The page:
Why Is Andy Murray Tweeting About Tennis Player Peng Shuai?

The top British tennis player joined the online movement #WhereIsPengShuai on Friday.
Andy Murray added his voice to the growing concerns about Peng Shuai's whereabouts
Andy Murray added his voice to the growing concerns about Peng Shuai's whereabouts
Getty

British tennis ace Andy Murray has become one of many stars to ask what has happened to his Chinese peer Peng Shuai in recent days.

What did he say?

On Friday he tweeted: “Female tennis player Peng Shuai whereabouts [are] currently unknown after making sexual abuse allegations against [a] Chinese government official.”

He retweeted a heartfelt speech from Barbora Krejcikova, where she praised the modern day democracy in Czech Republic and Slovakia after the two countries were liberated from communism in the Velvet Revolution in 1989.

Peng Shuai’s home country of China is still under communist rule today.

Murray added: “This speech gives us a reminder and some hope that things can change in the future. #WhereIsPengShuai.”

Why is everyone talking about Peng Shuai?

Peng, a 35-year-old tennis star who was the doubles champion in the 2013 Wimbledon tournament and during the French Open in 2014, caused a stir when she shared a social media post on November 2.

She alleged that a ex-top government official forced her to have sex with him after playing tennis at his home three years ago.

Peng acknowledged in her post that she would not be able to provide evidence to support her claims, but her allegation has become the most high-profile to date within China’s budding #MeToo movement.

It’s worth noting this is the first time any such claim has been made against one of the country’s primary political leaders.

What happened after she posted her allegation?

Her post on the Chinese equivalent of Facebook, Weibo, has now been removed.

The international branch of China’s government-controlled state broadcaster released an email on Wednesday reportedly from Peng, where she withdraws her accusations – but there are doubts over whether it truly came from the tennis star.

Peng appears to say her allegations were “not true”, and that she is “not missing nor am I unsafe”.

The email concludes: “I’ve just been resting at home and everything is fine.”

Why are people dubious over this follow-up email?

The head of the Women’s Tennis Association Steve Simon said the email only “raises my concerns as to her safety and whereabouts”, and expressed doubt that she had actually written the email.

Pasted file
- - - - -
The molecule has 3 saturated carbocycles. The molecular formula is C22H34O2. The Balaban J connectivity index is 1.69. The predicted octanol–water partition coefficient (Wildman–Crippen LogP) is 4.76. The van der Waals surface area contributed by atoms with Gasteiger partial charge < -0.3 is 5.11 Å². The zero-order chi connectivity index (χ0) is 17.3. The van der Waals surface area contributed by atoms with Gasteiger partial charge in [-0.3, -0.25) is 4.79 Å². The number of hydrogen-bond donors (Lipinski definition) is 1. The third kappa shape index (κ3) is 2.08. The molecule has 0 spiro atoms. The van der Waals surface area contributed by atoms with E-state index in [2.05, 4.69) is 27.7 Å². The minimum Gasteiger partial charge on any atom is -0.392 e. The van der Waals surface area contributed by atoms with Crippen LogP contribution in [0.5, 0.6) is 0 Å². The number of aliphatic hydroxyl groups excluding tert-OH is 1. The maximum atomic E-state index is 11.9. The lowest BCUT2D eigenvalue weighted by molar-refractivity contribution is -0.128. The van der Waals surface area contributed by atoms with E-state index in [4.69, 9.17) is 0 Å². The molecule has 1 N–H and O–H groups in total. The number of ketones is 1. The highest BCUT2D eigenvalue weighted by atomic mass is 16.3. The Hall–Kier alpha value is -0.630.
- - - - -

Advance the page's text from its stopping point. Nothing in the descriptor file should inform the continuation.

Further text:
He added: “Peng Shuai displayed incredible courage in describing an allegation of sexual assaults against former Chinese vice-premier Zhang Gaoli.

“The WTA and the rest of the world need independent and verifiable proof that she is safe. I have repeatedly tried to reach her via numerous forms of communication, to no avail.”

He added that he was even rethinking future WTA events in China unless the situation was resolved, telling CNN: “Because this is certainly, this is bigger than the business. Women need to be respected and not censored.”

Amnesty International, human rights organisation, also acknowledged that China has a “track record of forcing statements out of individuals under duress or else simply fabricating them”.

It added that China must prove Peng is safe and go on to investigate her allegations.

Has China commented?

China’s foreign ministry claimed on Friday that it was not aware she was missing, and its ministry spokesperson told reporters her absence was “not a diplomatic question”.

The accused, Zhang, has not publicly responded. He was China’s vice-premier for five years between 2013 and 2018 and was a close political ally of the current leader, President Xi Jinping.

The International Olympic Committee has been asked to comment as well, as China is expected to host next year’s Winter Olympics.

It said: “Experience shows that quiet diplomacy offers the best opportunity to find a solution for questions of such nature.”

Who else has discussed the missing tennis star?

Japan’s four-time champion Naomi Osaka tweeted about the incident, explaining: “Censorship is never OK at any cost, I hope Peng Shuai and her family are safe and OK.

“I’m in shock at the current situation and I’m sending love and light her way. #WhereIsPengShuai.”

US tennis superstar, a 23-time Grand Slam singles champion, Serena Williams has expressed her concerns, urging the public “not to stay silent” about Peng’s welfare.

Men’s world number one, Serbian tennis player Novak Djokovic was also asked about the Chinese tennis star’s disappearance earlier this week and described it as “shocking”.